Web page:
When you visit the field to check potential checkpoint sites you’ll often find that half of them are unsuitable. The vegetation may be too thick, there may be nothing at the checkpoint site to hang the flag, or (more often) you’ll find a better checkpoint site nearby. Often the map will be inaccurate in the immediate area and so you’ll need to make map corrections if you continue to use that checkpoint site. If you’re satisfied that the checkpoint site is fair, mark its location in the field with tape to assist the flag and Navlight hanger. We strongly recommend that you take a GPS reading at the site so later vetting (checking) of the location of the site is unnecessary. You can either check the accuracy of the location of the checkpoint by matching the GPS grid reference to the topographic map, or you can load the GPS reading into a geo-referenced digitised map for checking.

We also strongly encourage you to select features that are shown on the map. Such features will appear on the checkpoint descriptions as, “The gully” or “The spur”. Avoid using features that do not appear on the map to prevent confusion about their location. An exception may be “A knoll” that falls within the contour interval for the map but is located on a clearly defined ridge line. Make sure that the checkpoint flag is visible for at least 20 metres from most directions. Remember that although the flag may be easily seen in the day, some competitors may visit the site at night.

The size of the course should be sufficient to not allow the winning team to visit all checkpoints. However, you don’t want to waste time making the course bigger than necessary. The NSWRA database has useful tool to check the size of a course - Paul Shield's Route Calculator. Enter your check point data into the NSWRA database and it will generate the input required by the router. Copy the result onto your map and then look for obvious 'bad' route choices. The better your layout the fewer there will be of these. Make any necessary alterations and add the extra distance to the route calculator's figure. To decide if the course is big enough it is then just a matter of estimating the likely average speed of the winning team. This will be a function of the vegetation and topography. Knowledge of the results of previous events on similar terrain helps here.

Checking and Vetting

The IRF manual states, “It is strongly recommended that each check point be critically and independently assessed three times”. The three stages are Setting, Checking and Vetting. It goes onto admit that most will find it difficult to find sufficient people to carry out all three stages and that the checking stage is likely to be deleted. The ARA Technical Standards only call for a two stage process. As explained in the last section, technology now provides the means to combine setting and checking because a GPS unit gives your position with an accuracy of 10m. If an independent person places the checkpoint flag and Navlight in the field, then the checkpoint location is effectively vetted.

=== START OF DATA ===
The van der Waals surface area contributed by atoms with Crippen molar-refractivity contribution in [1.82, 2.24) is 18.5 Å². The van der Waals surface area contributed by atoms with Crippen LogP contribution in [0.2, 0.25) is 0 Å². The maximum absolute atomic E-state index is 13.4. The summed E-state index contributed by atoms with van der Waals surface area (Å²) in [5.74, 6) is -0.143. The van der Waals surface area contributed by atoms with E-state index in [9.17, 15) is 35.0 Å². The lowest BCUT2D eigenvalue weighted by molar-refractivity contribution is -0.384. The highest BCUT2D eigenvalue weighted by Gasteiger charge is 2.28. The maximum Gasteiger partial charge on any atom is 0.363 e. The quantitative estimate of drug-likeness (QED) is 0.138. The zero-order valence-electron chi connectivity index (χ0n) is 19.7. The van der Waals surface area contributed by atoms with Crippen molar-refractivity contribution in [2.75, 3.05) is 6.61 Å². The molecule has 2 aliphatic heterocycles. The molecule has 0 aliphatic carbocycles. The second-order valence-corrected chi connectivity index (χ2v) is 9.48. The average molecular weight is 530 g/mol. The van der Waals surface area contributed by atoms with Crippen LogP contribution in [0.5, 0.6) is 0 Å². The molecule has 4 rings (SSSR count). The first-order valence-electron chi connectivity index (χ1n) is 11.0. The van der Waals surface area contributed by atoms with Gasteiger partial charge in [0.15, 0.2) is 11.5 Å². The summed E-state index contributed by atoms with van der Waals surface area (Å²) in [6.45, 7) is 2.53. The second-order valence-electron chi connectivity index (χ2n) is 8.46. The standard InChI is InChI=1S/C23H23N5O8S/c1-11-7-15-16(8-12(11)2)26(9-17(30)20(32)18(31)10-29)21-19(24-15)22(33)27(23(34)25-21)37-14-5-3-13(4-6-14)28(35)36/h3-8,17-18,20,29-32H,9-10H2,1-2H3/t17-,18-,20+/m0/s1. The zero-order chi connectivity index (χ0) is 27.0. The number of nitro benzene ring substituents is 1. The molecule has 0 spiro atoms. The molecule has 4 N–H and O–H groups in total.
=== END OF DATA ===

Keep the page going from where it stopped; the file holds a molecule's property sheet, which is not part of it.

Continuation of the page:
While modern GPS units are reliable, their accuracy will be influenced by the extent of tree cover and in gorges. Triangulation using compass bearings from known locations can be used as a backup.

Allocation of Points

The last stage of course setting is the allocation of points to each checkpoint. There are tools in the NSWRA database to assist you in this work. Most rogaines allocate points to checkpoints as a function of their distance from the Hash House, the navigational skills required to locate the checkpoint, and the physical effort required to get to the checkpoint (e.g., a higher points value for checkpoints that require a major climb).

NSWRA has number tags that are attached to the string of the Navlight units. These tags range in number from 10s to 90s. So, checkpoint 15 will be worth 10 points, and checkpoint 47 will be worth 40 points.

Safety checklist

  1. Has each team been provided with a flight plan sheet and told to submit their intended route to event administration before the start? In the half hour before the start of the event, ask the event administrator to check for unsubmitted flight plans and make an announcement for those teams hand them in.

  2. Apart from the normal hazards of the bush, have you warned competitors of any relevant dangers (e.g., high cliffs, steep gorges)? You can highlight such dangers on the map, by mentioning them in the Course Setter’s notes, and by reminding competitors at the final briefing just before the start of the event.

  3. Is there sufficient safe drinking water on the course to reduce the risk of competitor dehydration?

  4. Have competitors been provided with an emergency phone number that appears both on the map and on the Course Setter’s notes?

  5. Is there a safety bearing on the map to assist teams who get lost?